Hillsborough's annual Bill of Rights Day Community bell-ringing event started back in 2012 and this marks the eighth year it will occur, the only place in the nation that celebrates Bill of Rights Day in such a fun meaningful way. Instead of speeches, Bells will ring all over Hillsboro for as many seconds as the Bill of Rights, the first 10 amendments to the US Constitution, have been in force since they were adopted December 15th 1791.
That means that this year, 2019, the community bell-ringing event will last 228 seconds or 3 minutes and 48 seconds, making it the shortest celebration of an American holiday and also the most fun as bells ring all over Hillsborough from church belfries to the merchant District to the Regulator Historic Site (200 East King Street in Cameron Park).
This is an event open to all ages and is free and gives new meaning to the phrase "Let Freedom Ring." In Hillsborough, we have figured out a way to celebrate the "Last Great American Holiday" and of course, my hope is that one day Bells will ring from Hillsborough to Honolulu across all five time zones that make up the continental United States of America and anywhere in the world where people are in support of these great principles and the brave men and women in uniform who place their lives on the line to defend the Constitution of the United States which includes these Bill of Rights and all the additional amendments that have been adopted since its founding.
As in years past, if you are in Hillsborough on December 15th at 1:00PM, you may very well hear the historic church bellfries of 5 of the historic churches of different denominations in the historic district ring their bells. For the past seven years, participating churches have included Saint Matthews Episcopal Church, Dickerson Chapel AME Church, Hillsborough Presbyterian Church, Hillsborough United Methodist Church, and First Baptist Church of Hillsborough.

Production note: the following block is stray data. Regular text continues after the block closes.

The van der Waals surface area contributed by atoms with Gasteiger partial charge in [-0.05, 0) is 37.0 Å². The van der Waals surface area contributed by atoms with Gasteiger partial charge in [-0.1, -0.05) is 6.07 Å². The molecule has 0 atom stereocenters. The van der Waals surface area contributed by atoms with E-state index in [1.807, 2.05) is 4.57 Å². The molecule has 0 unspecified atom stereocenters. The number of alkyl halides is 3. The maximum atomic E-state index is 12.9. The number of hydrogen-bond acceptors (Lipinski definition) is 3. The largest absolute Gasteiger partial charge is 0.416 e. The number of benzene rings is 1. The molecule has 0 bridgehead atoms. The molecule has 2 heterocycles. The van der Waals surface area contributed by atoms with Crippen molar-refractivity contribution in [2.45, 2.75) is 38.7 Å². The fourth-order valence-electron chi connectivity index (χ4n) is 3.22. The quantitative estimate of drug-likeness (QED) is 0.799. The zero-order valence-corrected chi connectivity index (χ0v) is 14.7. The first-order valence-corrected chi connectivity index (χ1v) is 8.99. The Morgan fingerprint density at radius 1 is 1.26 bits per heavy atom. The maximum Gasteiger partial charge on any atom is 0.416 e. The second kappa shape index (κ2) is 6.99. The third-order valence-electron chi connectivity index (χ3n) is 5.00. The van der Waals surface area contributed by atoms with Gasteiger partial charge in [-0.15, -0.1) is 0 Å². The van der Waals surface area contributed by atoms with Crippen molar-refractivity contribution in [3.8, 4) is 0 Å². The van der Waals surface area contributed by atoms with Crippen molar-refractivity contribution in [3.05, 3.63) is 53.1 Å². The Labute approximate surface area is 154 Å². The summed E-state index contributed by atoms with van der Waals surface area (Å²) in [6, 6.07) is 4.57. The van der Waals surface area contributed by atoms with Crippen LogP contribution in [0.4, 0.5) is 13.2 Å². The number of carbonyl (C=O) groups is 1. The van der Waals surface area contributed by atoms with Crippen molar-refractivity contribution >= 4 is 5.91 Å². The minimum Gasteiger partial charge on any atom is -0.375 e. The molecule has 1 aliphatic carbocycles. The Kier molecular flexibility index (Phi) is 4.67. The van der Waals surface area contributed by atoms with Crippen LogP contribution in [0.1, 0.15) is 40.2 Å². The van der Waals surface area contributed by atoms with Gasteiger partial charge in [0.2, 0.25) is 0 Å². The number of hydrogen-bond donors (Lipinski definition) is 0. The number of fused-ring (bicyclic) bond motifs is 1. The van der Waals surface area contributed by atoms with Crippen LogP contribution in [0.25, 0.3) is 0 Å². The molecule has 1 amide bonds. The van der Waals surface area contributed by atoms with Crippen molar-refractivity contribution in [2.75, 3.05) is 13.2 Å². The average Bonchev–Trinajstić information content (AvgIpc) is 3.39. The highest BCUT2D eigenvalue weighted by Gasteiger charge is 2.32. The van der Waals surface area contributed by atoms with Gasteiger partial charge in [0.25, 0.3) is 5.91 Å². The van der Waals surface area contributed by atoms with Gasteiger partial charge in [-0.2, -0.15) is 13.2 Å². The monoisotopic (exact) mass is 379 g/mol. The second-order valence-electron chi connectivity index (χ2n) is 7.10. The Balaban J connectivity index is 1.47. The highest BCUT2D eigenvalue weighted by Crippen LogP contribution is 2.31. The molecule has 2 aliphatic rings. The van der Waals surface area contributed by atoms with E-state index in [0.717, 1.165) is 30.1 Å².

The public is invited to "bring bells, ring bells" of all types and sizes especially at the main Historic Site which is the regulator Historic Site 200 East King Street in Cameron Park where six Brave Patriots died exercising those rights in 1771. There was no Bill of Rights to protect them at that point. It's one reason why in 1788 when North Carolina's constitutional convention was held in Hillsborough to consider ratifying what was then the new US Constitution, delegates voted to postpone ratifying the Constitution until Provisions were made for introducing a Bill of Rights to Congress and the ratifying states. That became the Tipping Point for why Congress took up this issue when it convened under the new Constitution in the Spring of 1789 and why eventually those first 10 amendments become the ones we call the Bill of Rights. North Carolina has the distinction of being the only state to vote that way and the only one that had a second convention once those amendments were introduced to Congress and the ratifying states. That was North Carolina's price of admission to join the new United States under the new US Constitution.